You have no problem lying about your age. (Why be a slave to your birth certificate?)
When it's cold and damp outside, you begin to mildew.
Your mail includes certain items that arrive in discreet, tamper-evident packages.
The grinning white-haired couple in magazine ads that read "We're having so much fun" disgusts you.
The only high you still get is from standing up too quickly.
The special things you have in common with your new lover are bingo and arthritis.
Hints from your parents to get a place of your own become less subtle.
When stepping onto an escalator, you hesitate until you get the "good" tread.
You realize life is getting shorter and spring for the BMW you've always wanted.
The defiant part of you vows to continue to eat the foods that don't agree with you, until they've learned their lesson.
Your knees are begging to be replaced.
From a late-night infomercial, you secretly order a product that keeps hair from growing out of your ears.
Your Rolodex contains several potential organ donors in case you have to call in a favor.
You part your hair in the middle and no one notices.
You harness restless leg syndrome to power a rocker.
You supplement your Social Security by selling your expired drugs on eBay.
Your Facebook profile includes your medical history.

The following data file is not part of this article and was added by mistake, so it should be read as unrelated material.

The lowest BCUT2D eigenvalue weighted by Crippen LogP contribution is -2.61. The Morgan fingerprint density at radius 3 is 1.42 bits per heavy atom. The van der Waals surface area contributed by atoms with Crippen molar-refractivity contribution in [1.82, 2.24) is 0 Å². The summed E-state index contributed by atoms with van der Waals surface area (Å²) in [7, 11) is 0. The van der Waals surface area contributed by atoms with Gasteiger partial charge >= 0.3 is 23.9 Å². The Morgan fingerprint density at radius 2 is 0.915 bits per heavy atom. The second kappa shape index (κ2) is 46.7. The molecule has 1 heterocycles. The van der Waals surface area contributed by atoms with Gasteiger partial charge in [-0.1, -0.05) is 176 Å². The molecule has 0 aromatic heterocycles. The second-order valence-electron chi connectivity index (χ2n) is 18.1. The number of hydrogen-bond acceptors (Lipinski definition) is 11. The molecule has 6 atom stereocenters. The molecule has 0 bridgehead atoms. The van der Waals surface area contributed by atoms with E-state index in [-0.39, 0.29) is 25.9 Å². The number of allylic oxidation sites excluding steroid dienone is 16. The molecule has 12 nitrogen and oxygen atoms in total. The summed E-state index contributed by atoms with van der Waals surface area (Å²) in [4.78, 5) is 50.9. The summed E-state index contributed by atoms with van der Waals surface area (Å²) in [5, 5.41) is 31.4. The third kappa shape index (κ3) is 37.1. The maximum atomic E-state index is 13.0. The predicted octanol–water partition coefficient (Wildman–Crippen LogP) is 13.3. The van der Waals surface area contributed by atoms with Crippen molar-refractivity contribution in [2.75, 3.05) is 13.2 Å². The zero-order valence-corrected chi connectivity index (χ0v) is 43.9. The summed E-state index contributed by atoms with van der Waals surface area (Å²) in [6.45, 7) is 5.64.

The successful descent of a steep flight of stairs becomes a media event.
Gray is the new blond.
WebMD is your home page.
You turn a scary color while trying to blow out the 61 candles on your birthday cake.
Your life coach dies.
TERMS USED THROUGHOUT THIS BOOK S
enior Inertia—Medical term defined as a reluctance to move one's body once it has made contact with a soft surface such as a sofa, favorite armchair, or cat.
"&hat;&@$%X#!!"—Normal and healthy reaction to being told that your cholesterol is through the roof. (See also TexMex Deprivation in Golden Agers, Oxford University Press).
Grab Bar—Device used to senior-proof one's home; often the first sign that one is capitulating to the aging process, especially if also used to dry wet support socks.
God—Supreme Being in whom you believe because:
• You're the first person in history to gain weight on chemo.